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Hearing in middle-age: hearing impairment, tinnitus and hearing aid use in UK adults

Hearing loss has a well-documented adverse impact on emotional, social and physical well-being. In this article, Dr Piers Dawes from the University of Manchester gives an insight into his team’s recent work analysing the very large UK Biobank data set,...

Compression for Clinicians: A Compass for Hearing Aid Fittings

This book aims to make the sometimes difficult-to-understand theories more understandable. The author achieves this in an engaging and often amusing way; you can never have too many song lyrics in a book to help the reader understand the wider...

Audiology Treatment

This book brings a great new comprehensive text to audiologists. It is readable, despite most chapters being written by different authors. Dr Galster has edited a collection of chapters from experts in their field into something that is comprehensive, totally...

Rehabilitation of unilateral sensorineural hearing loss: bone vs air conduction

The re-routing of sound from the deafened ear to the hearing ear has been the mainstay of rehabilitation for SSD for many years. Both hearing aid and bone conduction technology have undergone significant advances over the past decade. This article...

Cognitive spare capacity: what is it and why does it matter?

Cognition refers to thinking and memory. So why would cognition be a useful concept for ENTs and audiologists? Audition provides our main channel of communication and when we speak to each other, we want to exchange thoughts and remember what...

The role of metrics in studies of hearing and cognition

Introduction When perceiving sounds in real-world listening environments, older adults encounter several sources of degradation that can interfere with the perceptual process (Figure 1). Target signals (i.e. the sounds that a listener wants to focus on) have specific acoustic characteristics...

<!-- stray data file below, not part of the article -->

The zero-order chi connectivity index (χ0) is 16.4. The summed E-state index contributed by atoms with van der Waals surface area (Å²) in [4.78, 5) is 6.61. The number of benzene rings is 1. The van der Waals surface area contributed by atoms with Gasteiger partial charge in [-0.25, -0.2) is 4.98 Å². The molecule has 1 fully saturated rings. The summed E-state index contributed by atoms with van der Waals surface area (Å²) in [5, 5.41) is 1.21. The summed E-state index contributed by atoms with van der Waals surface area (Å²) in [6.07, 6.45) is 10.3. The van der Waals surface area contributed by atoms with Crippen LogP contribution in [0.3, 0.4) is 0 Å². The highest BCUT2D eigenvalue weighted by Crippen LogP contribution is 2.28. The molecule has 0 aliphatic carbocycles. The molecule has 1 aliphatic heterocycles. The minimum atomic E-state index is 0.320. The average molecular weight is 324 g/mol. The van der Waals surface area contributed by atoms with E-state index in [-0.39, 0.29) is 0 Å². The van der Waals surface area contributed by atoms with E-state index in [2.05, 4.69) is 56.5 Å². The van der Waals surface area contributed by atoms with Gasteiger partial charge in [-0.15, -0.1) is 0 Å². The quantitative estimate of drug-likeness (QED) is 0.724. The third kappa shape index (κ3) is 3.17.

The golden nose – reshaping the nose 100 years ago

Wolf Lűbbers (with the golden nose). Who with a crooked nose would not embrace the chance to go to bed in the evening wearing a surgical device and wake up the following morning with a straight one? And all this...

Reactive lesions of the contralateral vocal cord – excise or leave?

It is well recognised that benign lesions of one vocal cord can give rise to reactive lesions of the contralateral vocal cord directly opposite to the primary lesion. These contralateral reactive lesions (CRLs) are thought to arise due to impact...

Case studies – transformational benefits of using connecting hearing aids

While hearing aids can provide great benefits there remain some challenging situations for people with hearing loss. These include listening in background noise, groups, using the telephone and listening to TV / music. Hearing aids with integrated wireless functionality allow...

Getting to grips with acoustic trauma

Our understanding of hearing loss caused by noise exposure to those in the armed forces is growing in interest and understanding. Research at a cellular level is essential to increase our understanding so that we can better diagnose, manage and...

Rehabilitation of single-sided deafness with cochlear implants

The relatively recent emergence of cochlear implantation as a potential means of restoring hearing to a deafened ear, in the presence of normal hearing in the other ear, has proved an exciting and yet surprising development. James Tysome explores the...

Detecting hearing loss in the military: are the current methods adequate?

A team at the University of Southampton have been funded by the Ministry of Defence to investigate how to improve the assessment of auditory fitness for duty in the UK Armed Forces. Matt Blyth talks us through the current methods...